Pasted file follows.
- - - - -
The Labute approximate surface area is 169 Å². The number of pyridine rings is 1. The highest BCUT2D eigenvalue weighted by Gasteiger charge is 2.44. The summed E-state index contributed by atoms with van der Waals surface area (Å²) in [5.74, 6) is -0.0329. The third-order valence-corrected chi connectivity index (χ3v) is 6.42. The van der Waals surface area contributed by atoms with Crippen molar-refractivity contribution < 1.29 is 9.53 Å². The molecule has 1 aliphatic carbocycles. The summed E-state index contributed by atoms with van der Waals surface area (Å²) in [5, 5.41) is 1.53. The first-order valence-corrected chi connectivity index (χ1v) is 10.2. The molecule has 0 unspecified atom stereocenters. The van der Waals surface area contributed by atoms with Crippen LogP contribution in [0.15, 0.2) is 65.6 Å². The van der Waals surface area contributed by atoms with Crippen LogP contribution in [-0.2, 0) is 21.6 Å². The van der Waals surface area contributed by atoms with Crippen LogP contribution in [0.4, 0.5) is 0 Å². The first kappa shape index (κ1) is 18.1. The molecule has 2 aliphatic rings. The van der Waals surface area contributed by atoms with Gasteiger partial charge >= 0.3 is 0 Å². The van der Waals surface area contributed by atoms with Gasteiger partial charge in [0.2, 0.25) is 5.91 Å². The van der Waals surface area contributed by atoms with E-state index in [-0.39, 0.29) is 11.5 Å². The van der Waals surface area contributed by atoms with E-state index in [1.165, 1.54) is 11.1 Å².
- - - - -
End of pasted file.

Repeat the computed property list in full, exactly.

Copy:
The Labute approximate surface area is 169 Å². The number of pyridine rings is 1. The highest BCUT2D eigenvalue weighted by Gasteiger charge is 2.44. The summed E-state index contributed by atoms with van der Waals surface area (Å²) in [5.74, 6) is -0.0329. The third-order valence-corrected chi connectivity index (χ3v) is 6.42. The van der Waals surface area contributed by atoms with Crippen molar-refractivity contribution < 1.29 is 9.53 Å². The molecule has 1 aliphatic carbocycles. The summed E-state index contributed by atoms with van der Waals surface area (Å²) in [5, 5.41) is 1.53. The first-order valence-corrected chi connectivity index (χ1v) is 10.2. The molecule has 0 unspecified atom stereocenters. The van der Waals surface area contributed by atoms with Crippen LogP contribution in [0.15, 0.2) is 65.6 Å². The van der Waals surface area contributed by atoms with Crippen LogP contribution in [-0.2, 0) is 21.6 Å². The van der Waals surface area contributed by atoms with Crippen LogP contribution in [0.4, 0.5) is 0 Å². The first kappa shape index (κ1) is 18.1. The molecule has 2 aliphatic rings. The van der Waals surface area contributed by atoms with Gasteiger partial charge >= 0.3 is 0 Å². The van der Waals surface area contributed by atoms with Gasteiger partial charge in [0.2, 0.25) is 5.91 Å². The van der Waals surface area contributed by atoms with E-state index in [-0.39, 0.29) is 11.5 Å². The van der Waals surface area contributed by atoms with E-state index in [1.165, 1.54) is 11.1 Å².